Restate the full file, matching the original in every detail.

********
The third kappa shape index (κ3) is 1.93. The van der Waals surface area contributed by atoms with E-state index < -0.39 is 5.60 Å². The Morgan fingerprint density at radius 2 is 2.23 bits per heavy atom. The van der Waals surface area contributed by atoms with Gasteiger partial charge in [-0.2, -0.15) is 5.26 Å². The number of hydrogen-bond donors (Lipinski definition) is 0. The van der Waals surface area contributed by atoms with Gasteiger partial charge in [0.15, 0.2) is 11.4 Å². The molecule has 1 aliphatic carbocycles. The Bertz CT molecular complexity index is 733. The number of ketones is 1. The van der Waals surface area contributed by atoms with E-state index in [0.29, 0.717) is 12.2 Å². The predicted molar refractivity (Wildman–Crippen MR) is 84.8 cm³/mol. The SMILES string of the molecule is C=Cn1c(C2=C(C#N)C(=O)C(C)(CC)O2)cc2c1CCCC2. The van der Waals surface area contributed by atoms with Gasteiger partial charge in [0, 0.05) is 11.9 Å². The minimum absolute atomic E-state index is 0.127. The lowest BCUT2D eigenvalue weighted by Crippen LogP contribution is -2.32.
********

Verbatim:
The third kappa shape index (κ3) is 1.93. The van der Waals surface area contributed by atoms with E-state index < -0.39 is 5.60 Å². The Morgan fingerprint density at radius 2 is 2.23 bits per heavy atom. The van der Waals surface area contributed by atoms with Gasteiger partial charge in [-0.2, -0.15) is 5.26 Å². The number of hydrogen-bond donors (Lipinski definition) is 0. The van der Waals surface area contributed by atoms with Gasteiger partial charge in [0.15, 0.2) is 11.4 Å². The molecule has 1 aliphatic carbocycles. The Bertz CT molecular complexity index is 733. The number of ketones is 1. The van der Waals surface area contributed by atoms with E-state index in [0.29, 0.717) is 12.2 Å². The predicted molar refractivity (Wildman–Crippen MR) is 84.8 cm³/mol. The SMILES string of the molecule is C=Cn1c(C2=C(C#N)C(=O)C(C)(CC)O2)cc2c1CCCC2. The van der Waals surface area contributed by atoms with Gasteiger partial charge in [0, 0.05) is 11.9 Å². The minimum absolute atomic E-state index is 0.127. The lowest BCUT2D eigenvalue weighted by Crippen LogP contribution is -2.32.